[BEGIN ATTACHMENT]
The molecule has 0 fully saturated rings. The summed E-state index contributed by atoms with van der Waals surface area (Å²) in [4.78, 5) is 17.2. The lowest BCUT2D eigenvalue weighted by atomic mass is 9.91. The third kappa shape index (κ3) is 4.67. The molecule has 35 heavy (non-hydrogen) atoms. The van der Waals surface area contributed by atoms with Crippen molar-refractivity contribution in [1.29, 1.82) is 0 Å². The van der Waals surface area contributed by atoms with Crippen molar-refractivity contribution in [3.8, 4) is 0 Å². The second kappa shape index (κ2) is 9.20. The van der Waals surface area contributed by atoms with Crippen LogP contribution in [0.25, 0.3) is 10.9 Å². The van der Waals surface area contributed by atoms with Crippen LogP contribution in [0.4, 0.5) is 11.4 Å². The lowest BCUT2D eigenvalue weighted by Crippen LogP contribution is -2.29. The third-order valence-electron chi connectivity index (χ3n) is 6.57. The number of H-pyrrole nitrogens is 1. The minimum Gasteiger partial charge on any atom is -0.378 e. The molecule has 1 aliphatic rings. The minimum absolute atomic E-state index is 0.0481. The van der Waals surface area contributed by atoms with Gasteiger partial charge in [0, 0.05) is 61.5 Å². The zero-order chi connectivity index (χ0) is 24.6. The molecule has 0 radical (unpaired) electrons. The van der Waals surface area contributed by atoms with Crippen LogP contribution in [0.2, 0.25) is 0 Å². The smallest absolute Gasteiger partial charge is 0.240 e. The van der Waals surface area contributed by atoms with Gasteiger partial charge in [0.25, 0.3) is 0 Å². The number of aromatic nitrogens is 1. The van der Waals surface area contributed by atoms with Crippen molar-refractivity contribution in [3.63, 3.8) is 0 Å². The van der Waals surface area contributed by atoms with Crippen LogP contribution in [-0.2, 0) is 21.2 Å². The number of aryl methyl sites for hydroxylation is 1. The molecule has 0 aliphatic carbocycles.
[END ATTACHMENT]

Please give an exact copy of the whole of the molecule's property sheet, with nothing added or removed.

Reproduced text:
The molecule has 0 fully saturated rings. The summed E-state index contributed by atoms with van der Waals surface area (Å²) in [4.78, 5) is 17.2. The lowest BCUT2D eigenvalue weighted by atomic mass is 9.91. The third kappa shape index (κ3) is 4.67. The molecule has 35 heavy (non-hydrogen) atoms. The van der Waals surface area contributed by atoms with Crippen molar-refractivity contribution in [1.29, 1.82) is 0 Å². The van der Waals surface area contributed by atoms with Crippen molar-refractivity contribution in [3.8, 4) is 0 Å². The second kappa shape index (κ2) is 9.20. The van der Waals surface area contributed by atoms with Crippen LogP contribution in [0.25, 0.3) is 10.9 Å². The van der Waals surface area contributed by atoms with Crippen LogP contribution in [0.4, 0.5) is 11.4 Å². The lowest BCUT2D eigenvalue weighted by Crippen LogP contribution is -2.29. The third-order valence-electron chi connectivity index (χ3n) is 6.57. The number of H-pyrrole nitrogens is 1. The minimum Gasteiger partial charge on any atom is -0.378 e. The molecule has 1 aliphatic rings. The minimum absolute atomic E-state index is 0.0481. The van der Waals surface area contributed by atoms with Gasteiger partial charge in [0, 0.05) is 61.5 Å². The zero-order chi connectivity index (χ0) is 24.6. The molecule has 0 radical (unpaired) electrons. The van der Waals surface area contributed by atoms with Crippen LogP contribution in [0.2, 0.25) is 0 Å². The smallest absolute Gasteiger partial charge is 0.240 e. The van der Waals surface area contributed by atoms with Gasteiger partial charge in [0.25, 0.3) is 0 Å². The number of aromatic nitrogens is 1. The van der Waals surface area contributed by atoms with Crippen molar-refractivity contribution in [3.63, 3.8) is 0 Å². The van der Waals surface area contributed by atoms with Crippen LogP contribution in [-0.2, 0) is 21.2 Å². The number of aryl methyl sites for hydroxylation is 1. The molecule has 0 aliphatic carbocycles.